Amcham- Maud, can you tell us a little bit about yourself and how and when you started to work for Fragomen
Maud Aupetit– I am a French national, currently residing in Belgium and I lived previously in London and Paris. I am married and have 2 children. I started to work at Fragomen nearly 5 years ago and moved to Belgium from London for this occasion. Prior to joining Fragomen, I worked in a corporate immigration firm based in London. I have been working in the field of immigration law for about 12 years now.
You are the companies Manager for the Luxembourg inbound practice, can you explain to our readers what this entails?
As part of my role, I am responsible for managing corporate immigration compliance and advisory work for companies wishing to hire or send employees to Luxembourg. We help companies and their employees to obtain work and residence authorizations to work and reside in Luxembourg. Together with a team of immigration experts, we support multinational and medium-sized corporations and individuals with effective, strategic and efficient immigration solutions to bring talents to Luxembourg. I also work on several projects for clients including business traveller solutions and advising on the full range of immigration compliance services, including posted workers notifications and social security compliance. Part of the job is also to develop and maintain good and strong relationships with the Luxembourg government authorities who help us with the applications in a daily basis. In addition, I act for private clients where I advise on French and Luxembourg nationality, family reunification, permits for private reasons and visitor visas. Overall, we strive to be an integral part of our clients’ success by providing representation, services and strategic advice to facilitate the hiring and movement of skilled talent globally.
You provide immigration and advisory related services to clients based or with operations in Europe, and your team more specifically in Luxembourg, how difficult has this been during the recent pandemic?
It has been a very challenging period. The immigration environment worldwide has been uncertain and, in many respects, in a state of flux. Government enforcement increased and regulations and policies changed at lightning speed. We had to understand and adapt to the situation immediately, discuss with the authorities to check the impact the pandemic would have from an immigration perspective and inform our clients as fast as possible so that they could prepare and plan ahead. But the authorities did not always have the answers to all the questions, and we had to face some unusual situations, as the authorities were waiting for some guidelines from the government. Several other varying considerations created a chaotic landscape of evolving entry policies, often changing weekly. At times, it felt like a full-time job just to keep up—especially as the world continued to adjust to the complicated pandemic landscape with entry and exit bans, quarantines and travel restrictions throughout the world being implemented.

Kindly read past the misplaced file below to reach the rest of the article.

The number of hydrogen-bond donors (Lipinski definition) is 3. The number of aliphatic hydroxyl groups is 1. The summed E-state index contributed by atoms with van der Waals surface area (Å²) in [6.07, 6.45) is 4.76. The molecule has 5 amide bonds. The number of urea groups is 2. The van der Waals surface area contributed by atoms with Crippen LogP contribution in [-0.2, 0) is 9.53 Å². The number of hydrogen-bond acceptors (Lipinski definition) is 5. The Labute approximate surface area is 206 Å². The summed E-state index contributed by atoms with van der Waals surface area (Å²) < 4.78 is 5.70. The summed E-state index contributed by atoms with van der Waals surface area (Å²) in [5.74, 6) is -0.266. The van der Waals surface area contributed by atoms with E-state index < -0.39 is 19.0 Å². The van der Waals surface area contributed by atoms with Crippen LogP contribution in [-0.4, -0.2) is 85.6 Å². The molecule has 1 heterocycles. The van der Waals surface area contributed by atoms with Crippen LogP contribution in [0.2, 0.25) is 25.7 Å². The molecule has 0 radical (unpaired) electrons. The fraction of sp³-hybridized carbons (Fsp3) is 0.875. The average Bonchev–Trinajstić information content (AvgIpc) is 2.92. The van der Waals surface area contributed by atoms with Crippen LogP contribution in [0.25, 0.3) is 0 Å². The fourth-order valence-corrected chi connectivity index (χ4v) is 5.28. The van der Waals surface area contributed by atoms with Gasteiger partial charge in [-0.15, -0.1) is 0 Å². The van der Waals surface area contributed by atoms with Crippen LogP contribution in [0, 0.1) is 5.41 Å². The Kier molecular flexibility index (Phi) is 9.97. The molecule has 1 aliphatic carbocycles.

You speak quite a lot of European languages, do you use them all in your day to day business?
I speak French, English and Spanish fluently, but only use French and English in the day to day business. The standard language we use at work is English. But I use French as well as working on Luxembourg. I do not often use Spanish, but if needed I could still be able to meet client requests. I used to speak and read German quite well, but I am not using this language anymore. My goal is to use them more and take some lessons so that I can use also this language as well which is very important for Luxembourg.
How does immigration law differ between countries?
Immigration laws vary around the world and throughout history, according to the social and political climate of the place and time. Many people are often surprised to see how different it can be in Europe for instance, from one country to another. Each country dictate their own immigration rules, linked to their political and social climate, and immigration change often, depending on the government in place. So when a new government is elected, the immigration policy will likely change in this country.
What country is the easiest to move to with regard to immigration?
In our Brussels office, we cover 3 jurisdictions: Belgium, Luxembourg and the Netherlands. We see, while comparing the immigration policies and processing times of the 3 countries, that the Netherlands seems to be the easiest and fastest one to move to. But, at European or worldwide level, this would need to be assessed against different elements: such as the type of contract, duration of the contract, type of work to be performed in the country, grossly year salary, citizenship of the persons, etc, as each country has their own rules and policies.
You’re based in Brussels, do you have to travel for your job?
From time to time, yes. Before the pandemic, I tried to travel to Luxembourg once a month, to meet clients, participate to conferences or events. When there is an important client meeting or event, in Luxembourg or elsewhere, if this makes sense for me to go there for my jurisdiction, then I am immediately ready to go !
What do you like to do in your “down time”?
I love to travel and discover new places around the world. Since the pandemic, the travel habits have changed a bit, and I like to discover, with my family, new places around Brussels, either in Belgium or in the neighboring countries. There are so many great places around!
I also like to read, mainly thrillers, but also novels and I love going to the theater because it is live and authentic and the performance can be so different each time, which makes it very unique.